How do you usually set the ATR plug-in?

I tend to use the ATR in much more extreme settings than I would a tape machine. Like with the 1-inch head, but at 15ips. And then I’ll start to get the crosstalk up a little bit, and then realign the machine. When I actually use a tape machine, I tend to align it properly, and use it properly, and keep all the levels within range, because once you go out of range, every tape machine reacts differently. Some are forgiving, and some are absolutely not. With a plug-in you can do crazy stuff.

You can certainly change the alignment a lot faster on a plug-in than on a real tape machine.

I've ended up saving a bunch of crazy alignments, and I'll cycle through them. I'll probably go back to trying it on individual elements, more as a tonal tool. And that's one of the things I like about plug-ins in general now. There's a real attention being paid to their sonic character.

What other UAD-2 plug-ins do you use?

The 1176 Limiter Collection, because I own five original 1176s, but that's not enough. They are my favorite compressors.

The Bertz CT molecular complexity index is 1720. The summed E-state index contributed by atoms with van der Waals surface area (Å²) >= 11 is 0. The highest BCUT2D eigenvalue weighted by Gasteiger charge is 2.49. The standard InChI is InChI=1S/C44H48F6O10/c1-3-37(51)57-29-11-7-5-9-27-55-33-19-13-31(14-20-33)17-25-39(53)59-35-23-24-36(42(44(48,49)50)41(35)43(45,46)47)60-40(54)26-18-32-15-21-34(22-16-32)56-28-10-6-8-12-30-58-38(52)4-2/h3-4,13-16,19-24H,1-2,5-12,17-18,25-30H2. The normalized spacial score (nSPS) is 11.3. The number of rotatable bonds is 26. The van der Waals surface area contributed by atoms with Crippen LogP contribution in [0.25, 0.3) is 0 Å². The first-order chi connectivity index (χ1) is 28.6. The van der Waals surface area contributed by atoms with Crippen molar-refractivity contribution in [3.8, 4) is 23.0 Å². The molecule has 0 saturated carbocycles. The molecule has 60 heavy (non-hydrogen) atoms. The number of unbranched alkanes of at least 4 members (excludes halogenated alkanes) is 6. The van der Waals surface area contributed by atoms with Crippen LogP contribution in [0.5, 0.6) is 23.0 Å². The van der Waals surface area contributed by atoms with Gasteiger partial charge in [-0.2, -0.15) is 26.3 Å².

How are the new UAD 1176 plug-ins different from the previous one?

I'd say they're just more accurate. And they're more accurate in the extreme settings, which is where I use 1176s quite often — with attack and release all the way down, or with multiple ratio buttons in. And 1176s do very particular things in those situations, which nothing else does. And it can be quite subtle, but it's something that you grow to expect from the hardware. And these plug-ins just do all that stuff, they really do react quite a bit like the hardware. And they have different flavors of 1176s. They've got the Bluestripe, the AE, and the Blackface LN.

What other UAD-2 plugs do you use?

A lot of times I'm trying to mimic what I do with hardware, because I don't own enough of the hardware. For instance, I use the dbx® 160 Compressor / Limiter Plug-In a lot, because it emulates a very specific compressor that nothing else sounds like. I only own four of the hardware units, and sometimes that’s not enough.